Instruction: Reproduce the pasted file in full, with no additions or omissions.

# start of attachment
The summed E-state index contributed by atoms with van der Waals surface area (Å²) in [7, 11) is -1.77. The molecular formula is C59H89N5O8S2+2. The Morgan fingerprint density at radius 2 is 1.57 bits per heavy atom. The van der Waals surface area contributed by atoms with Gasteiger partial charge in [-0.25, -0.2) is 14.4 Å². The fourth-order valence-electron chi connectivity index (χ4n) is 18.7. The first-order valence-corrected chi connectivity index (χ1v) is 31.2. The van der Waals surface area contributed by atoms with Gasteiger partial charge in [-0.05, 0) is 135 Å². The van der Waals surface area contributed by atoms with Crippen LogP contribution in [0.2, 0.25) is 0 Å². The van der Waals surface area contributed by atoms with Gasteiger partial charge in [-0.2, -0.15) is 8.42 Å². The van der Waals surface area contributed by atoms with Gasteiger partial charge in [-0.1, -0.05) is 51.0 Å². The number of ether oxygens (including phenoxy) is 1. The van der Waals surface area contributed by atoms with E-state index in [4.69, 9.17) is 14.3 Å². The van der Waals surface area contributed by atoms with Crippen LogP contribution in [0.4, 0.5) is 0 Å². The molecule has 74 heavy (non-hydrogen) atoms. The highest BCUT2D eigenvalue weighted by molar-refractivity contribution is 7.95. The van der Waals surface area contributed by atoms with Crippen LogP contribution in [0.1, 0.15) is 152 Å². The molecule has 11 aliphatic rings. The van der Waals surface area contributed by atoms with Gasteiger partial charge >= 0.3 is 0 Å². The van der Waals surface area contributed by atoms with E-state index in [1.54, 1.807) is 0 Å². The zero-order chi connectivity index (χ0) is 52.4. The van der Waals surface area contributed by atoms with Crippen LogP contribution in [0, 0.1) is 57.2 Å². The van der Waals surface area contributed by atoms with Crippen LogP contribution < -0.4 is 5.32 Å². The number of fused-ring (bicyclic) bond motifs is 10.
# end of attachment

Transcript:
The summed E-state index contributed by atoms with van der Waals surface area (Å²) in [7, 11) is -1.77. The molecular formula is C59H89N5O8S2+2. The Morgan fingerprint density at radius 2 is 1.57 bits per heavy atom. The van der Waals surface area contributed by atoms with Gasteiger partial charge in [-0.25, -0.2) is 14.4 Å². The fourth-order valence-electron chi connectivity index (χ4n) is 18.7. The first-order valence-corrected chi connectivity index (χ1v) is 31.2. The van der Waals surface area contributed by atoms with Gasteiger partial charge in [-0.05, 0) is 135 Å². The van der Waals surface area contributed by atoms with Crippen LogP contribution in [0.2, 0.25) is 0 Å². The van der Waals surface area contributed by atoms with Gasteiger partial charge in [-0.2, -0.15) is 8.42 Å². The van der Waals surface area contributed by atoms with Gasteiger partial charge in [-0.1, -0.05) is 51.0 Å². The number of ether oxygens (including phenoxy) is 1. The van der Waals surface area contributed by atoms with E-state index in [4.69, 9.17) is 14.3 Å². The van der Waals surface area contributed by atoms with Crippen LogP contribution in [0.4, 0.5) is 0 Å². The molecule has 74 heavy (non-hydrogen) atoms. The highest BCUT2D eigenvalue weighted by molar-refractivity contribution is 7.95. The van der Waals surface area contributed by atoms with Crippen LogP contribution in [0.1, 0.15) is 152 Å². The molecule has 11 aliphatic rings. The van der Waals surface area contributed by atoms with Gasteiger partial charge >= 0.3 is 0 Å². The van der Waals surface area contributed by atoms with E-state index in [1.54, 1.807) is 0 Å². The zero-order chi connectivity index (χ0) is 52.4. The van der Waals surface area contributed by atoms with Crippen LogP contribution in [0, 0.1) is 57.2 Å². The van der Waals surface area contributed by atoms with Crippen LogP contribution < -0.4 is 5.32 Å². The number of fused-ring (bicyclic) bond motifs is 10.